Nearly half of the English and Welsh public say they would be less likely to give to a charity that worked only in Scotland if it were to become an independent nation, research by nfpSynergy suggests.
The consultancy surveyed just over 1,000 people, including 927 in England and Wales, in November. Of those in England and Wales, 48 per cent said they would be less likely to give to a charity that worked only in an independent Scotland. Just over a third, 34 per cent, said it would make no difference to them.
Twenty-five per cent of respondents from England and Wales said they would be less likely to give to a charity that worked in Scotland as well as the rest of the UK if independence was achieved. But 56 per cent said it would make no difference.
The Scottish government intends to hold a referendum on the issue of independence from the UK in autumn next year.
Of the 88 people in Scotland who were surveyed, 14 per cent said they were less likely to give to a charity that worked in both Scotland and the UK in the event of independence, although 63 per cent said it made no difference. Thirty-two per cent said they would be more likely to donate to a charity working only in Scotland.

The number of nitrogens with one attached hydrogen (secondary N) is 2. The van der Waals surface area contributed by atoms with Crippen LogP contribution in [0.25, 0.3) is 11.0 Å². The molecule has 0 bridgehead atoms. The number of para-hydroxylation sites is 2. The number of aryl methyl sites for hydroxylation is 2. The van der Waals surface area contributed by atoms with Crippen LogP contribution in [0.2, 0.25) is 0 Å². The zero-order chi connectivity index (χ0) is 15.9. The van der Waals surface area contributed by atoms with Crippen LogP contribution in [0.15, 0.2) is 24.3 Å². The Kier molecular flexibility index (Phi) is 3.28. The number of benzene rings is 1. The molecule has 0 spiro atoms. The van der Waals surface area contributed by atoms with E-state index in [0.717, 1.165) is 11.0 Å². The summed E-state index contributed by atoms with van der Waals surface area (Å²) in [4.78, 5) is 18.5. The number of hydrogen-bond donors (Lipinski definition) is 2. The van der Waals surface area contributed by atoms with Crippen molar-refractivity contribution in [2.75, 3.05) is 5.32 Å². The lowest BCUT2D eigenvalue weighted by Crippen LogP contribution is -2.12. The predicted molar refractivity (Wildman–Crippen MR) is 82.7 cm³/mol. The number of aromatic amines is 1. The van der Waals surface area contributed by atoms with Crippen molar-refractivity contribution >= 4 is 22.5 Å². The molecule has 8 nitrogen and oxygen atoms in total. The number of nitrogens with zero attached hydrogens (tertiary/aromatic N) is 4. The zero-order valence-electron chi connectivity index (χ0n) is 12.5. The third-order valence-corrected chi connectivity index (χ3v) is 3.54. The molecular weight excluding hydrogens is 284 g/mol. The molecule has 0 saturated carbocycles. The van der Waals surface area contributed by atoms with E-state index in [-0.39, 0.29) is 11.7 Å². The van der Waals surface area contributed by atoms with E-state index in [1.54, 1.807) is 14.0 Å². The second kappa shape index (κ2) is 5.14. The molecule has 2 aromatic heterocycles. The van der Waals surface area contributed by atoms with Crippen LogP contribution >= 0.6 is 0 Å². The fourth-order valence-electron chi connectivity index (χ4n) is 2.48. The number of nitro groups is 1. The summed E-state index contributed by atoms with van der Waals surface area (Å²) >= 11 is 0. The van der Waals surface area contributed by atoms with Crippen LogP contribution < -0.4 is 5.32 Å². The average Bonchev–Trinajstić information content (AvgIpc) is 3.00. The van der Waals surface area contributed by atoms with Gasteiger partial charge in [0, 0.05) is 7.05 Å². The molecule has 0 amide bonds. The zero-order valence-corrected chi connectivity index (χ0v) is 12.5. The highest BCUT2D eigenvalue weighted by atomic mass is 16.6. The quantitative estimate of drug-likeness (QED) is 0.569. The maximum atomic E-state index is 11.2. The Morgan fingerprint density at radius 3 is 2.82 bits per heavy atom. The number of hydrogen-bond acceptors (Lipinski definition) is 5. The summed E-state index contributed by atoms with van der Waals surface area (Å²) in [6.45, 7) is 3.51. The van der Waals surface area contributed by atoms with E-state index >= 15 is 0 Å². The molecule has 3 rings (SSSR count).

Joe Saxton, co-founder of nfpSynergy, said: "If independence comes about, the idea of UK-wide charities including Scotland in their national fundraising plans will become as odd as including Belgium.
"Charities will have to think about how this will affect them and plan accordingly, or they could end up being left behind if Scotland votes ‘yes’.
"After devolution, many charities had to change the way they operate, but those changes focused mainly on media and parliamentary work. This research shows that independence would be a whole new ball game, and it raises all manner of strategic questions in the competitive world of fundraising."
A recent report by the Carnegie Trust, A Charitable Concern? How Charities in Scotland are Preparing for the Potential for Constitutional Change, said that many charities and their trustees had not yet committed much time and energy to the implications of constitutional change.
It concluded that organisations should begin to formally explore the implications of Scottish independence.